Arthur exhibited diametrically extreme attitudes toward his two sons: With overflowing Victorian sentimentality, he scaled near-romantic heights of favouritism for Alec in daily lovestruck letters ("Every wound that touches you pierces my own soul ?"), while ignoring Evelyn as if he were literally invisible.

Smothered by Arthur's love, Alec struggled with youthful homosexuality (so did Evelyn, actually), married twice and eventually fathered three children. But, peripatetic, serially adulterous and, like every serious writing Waugh, workaholic, Alec all but abandoned his family.

Evelyn translated Arthur's rejection into misanthropy, alcoholism, depression and highbrow parody (Charles Ryder's dottily rebarbative father in Brideshead, somewhat tempered by lurking affection, was Arthur transmuted into literary gold).

All surviving six of his seven children frequently suffered from Evelyn's mean-spiritedness, such as the time he greedily consumed the whole family's long-awaited ration of rare post-war bananas and cream before their incredulous eyes. But Bron was in particular a cynosure for Evelyn's antagonism. From a diary entry, August, 1955: "Back from London. To my annoyance, Bron is still here. I was promised his absence."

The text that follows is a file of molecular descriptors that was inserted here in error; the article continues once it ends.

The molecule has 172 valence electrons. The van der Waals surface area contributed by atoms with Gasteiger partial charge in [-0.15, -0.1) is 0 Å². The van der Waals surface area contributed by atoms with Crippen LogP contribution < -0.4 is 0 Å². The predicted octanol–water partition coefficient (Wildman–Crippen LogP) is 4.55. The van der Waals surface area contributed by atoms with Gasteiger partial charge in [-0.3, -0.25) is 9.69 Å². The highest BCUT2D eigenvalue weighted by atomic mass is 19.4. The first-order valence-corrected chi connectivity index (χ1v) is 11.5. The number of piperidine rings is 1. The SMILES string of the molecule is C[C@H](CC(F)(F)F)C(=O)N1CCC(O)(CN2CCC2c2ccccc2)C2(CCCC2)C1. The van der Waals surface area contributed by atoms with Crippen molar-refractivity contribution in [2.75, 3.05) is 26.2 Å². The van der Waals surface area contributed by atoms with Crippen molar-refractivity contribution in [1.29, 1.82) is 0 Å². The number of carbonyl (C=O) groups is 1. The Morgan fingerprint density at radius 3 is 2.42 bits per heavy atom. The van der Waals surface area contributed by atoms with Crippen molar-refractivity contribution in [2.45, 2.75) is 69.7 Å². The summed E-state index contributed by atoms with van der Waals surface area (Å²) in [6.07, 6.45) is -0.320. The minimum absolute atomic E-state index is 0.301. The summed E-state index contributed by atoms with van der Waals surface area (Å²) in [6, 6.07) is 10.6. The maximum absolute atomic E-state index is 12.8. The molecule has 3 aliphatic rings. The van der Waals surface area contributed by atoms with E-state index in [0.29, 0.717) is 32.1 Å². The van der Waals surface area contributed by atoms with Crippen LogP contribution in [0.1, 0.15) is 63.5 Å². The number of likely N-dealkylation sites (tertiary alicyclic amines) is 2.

Paternal rejection, however, was matched and even surpassed by their cold, obsessive, bovine-breeding mother, Laura. Evelyn physically distanced himself from his children whenever possible. But Laura, although corporally at hand, inhabited a child-oblivious, manure-scented world where "cows and only cows" mattered. (Ashamed for them to return to boarding school in rags Laura never noticed, their nanny bought the children new underwear from her own salary.) As Bron drily noted: "I was not aware that motherhood involved any particular emotional proximity."

In one horribly inculpatory segment, 19-year old Bron, training in Cyprus for his National Service in 1952, lies in agony in a local hospital, having narrowly survived an accidental machine gunning. Laura flies out to him, but while there openly expresses her yearning for home and cows. Evelyn refuses to budge (although "I shall go out to travel home with Laura if [Bron] dies"). During his nine-month Cypriot hospital ordeal, involving 12 operations, Evelyn writes Bron but two notes, and attends a reading in Munich on the day Bron, still dangerously fragile, arrives home to convalesce (at which point Evelyn discontinues his allowance).

Beside Evelyn, Bron was a fatherly paragon: He didn't purposely alienate his children or seek to deflate their egos. But by normative standards, he was disengaged, neither loving nor nurturing. Alex concludes philosophically: "I adored my father, more, I suppose, than he adored me ? but I do not repine, as the Wavian saying goes, for that is the nature of any father-son relationship."

Still, there are compensations for talented boys in a troubled father-son dynamic: "[We] Waughs only became writers to impress our fathers." And what writers! Mind you, after five generations, Alex presents as a father finally getting it right with his own brood. Hmm. Will untortured -- but also unmotivated -- could've-been-writers rule the Wavians henceforth, their psychological gain our literary loss? Aesthetically, it's the oldest question.

© National Post 2007